YouTuber creates ‘GameCube Classic’ since Nintendo likely won’t make it

Isn't this just the cutest lil thing?

GameCube Mini

Over the past couple of years, Nintendo has seen great success with the release of its NES and SNES Classic miniature retro console replicas.

However, the company likely won’t make ‘Classic’ versions of its Nintendo 64 or GameCube consoles due to its focus on digital emulation services like Switch Online.

Fear not, though, as YouTuber Madmorda has taken it upon herself to create her own mini ‘GameCube Classic.’

To start, Madmorda runs the whole system off of a Wii motherboard that she says was “trimmed down to about the size of a Game Boy Colour cartridge.” Meanwhile, just like its larger counterpart, the pint-sized GameCube sports four controller ports and a built-in handle.

However, these aren’t traditional GameCube controller ports, with Madmorda instead using smaller 3.5mm jacks to minimize space. Further, she created special dongles that can plug into the jacks to connect standard GameCube controllers.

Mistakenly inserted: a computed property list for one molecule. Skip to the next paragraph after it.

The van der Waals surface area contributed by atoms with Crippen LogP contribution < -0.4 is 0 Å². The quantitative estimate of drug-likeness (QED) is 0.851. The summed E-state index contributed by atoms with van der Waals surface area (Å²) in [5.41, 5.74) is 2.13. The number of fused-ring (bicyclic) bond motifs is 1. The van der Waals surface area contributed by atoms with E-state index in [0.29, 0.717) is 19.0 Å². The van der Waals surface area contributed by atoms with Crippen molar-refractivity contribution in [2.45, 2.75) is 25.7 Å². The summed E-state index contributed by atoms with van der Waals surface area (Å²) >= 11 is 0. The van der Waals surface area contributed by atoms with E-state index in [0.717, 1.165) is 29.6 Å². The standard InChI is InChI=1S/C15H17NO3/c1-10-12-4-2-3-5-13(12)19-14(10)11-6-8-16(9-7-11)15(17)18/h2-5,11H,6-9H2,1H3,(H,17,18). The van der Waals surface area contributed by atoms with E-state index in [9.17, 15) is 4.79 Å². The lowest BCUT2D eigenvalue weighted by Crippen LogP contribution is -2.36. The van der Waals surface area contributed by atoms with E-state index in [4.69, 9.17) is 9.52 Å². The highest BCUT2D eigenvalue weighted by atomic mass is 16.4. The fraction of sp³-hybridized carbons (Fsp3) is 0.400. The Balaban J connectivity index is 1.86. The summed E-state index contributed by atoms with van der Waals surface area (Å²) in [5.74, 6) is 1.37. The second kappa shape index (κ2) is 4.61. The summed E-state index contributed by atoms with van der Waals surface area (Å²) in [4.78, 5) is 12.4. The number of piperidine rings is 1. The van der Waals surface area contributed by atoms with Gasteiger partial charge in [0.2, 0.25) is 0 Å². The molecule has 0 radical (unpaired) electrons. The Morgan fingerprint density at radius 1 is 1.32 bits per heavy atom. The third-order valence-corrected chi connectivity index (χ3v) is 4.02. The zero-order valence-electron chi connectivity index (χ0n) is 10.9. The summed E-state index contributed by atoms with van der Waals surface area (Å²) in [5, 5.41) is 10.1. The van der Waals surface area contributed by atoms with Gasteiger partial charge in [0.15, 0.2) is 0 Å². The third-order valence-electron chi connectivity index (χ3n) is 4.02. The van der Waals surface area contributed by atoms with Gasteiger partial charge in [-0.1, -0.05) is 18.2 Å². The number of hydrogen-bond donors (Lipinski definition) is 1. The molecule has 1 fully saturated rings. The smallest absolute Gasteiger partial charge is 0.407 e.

However, she notes that this might get cluttered in multiplayer, so she’s also rejiggered the GameCube’s memory card slots into USB ports to make more space. The first memory card slot can be used to insert a USB flash drive to save and store entire games, while the second slot can fit Nintendo’s official Wii U GameCube adapter to allow for multiple controllers to be used at once.

Additionally, the GameCube Classic supports composite cable output and micro-USB so it can be powered using regular phone chargers. Even without an outlet, Madmorda says the console can run off a power bank for “quite a while.” For instance, she estimates that a $10 power bank she got from Walmart can power the system for about three hours.

To demonstrate that the GameCube Classic works, Madmorda played Super Mario Sunshine for around two minutes with seemingly no issues.

All in all, it’s a really neat homemade gadget that makes it all the sadder that we may very well never get anything like it from Nintendo.

Via: Gizmodo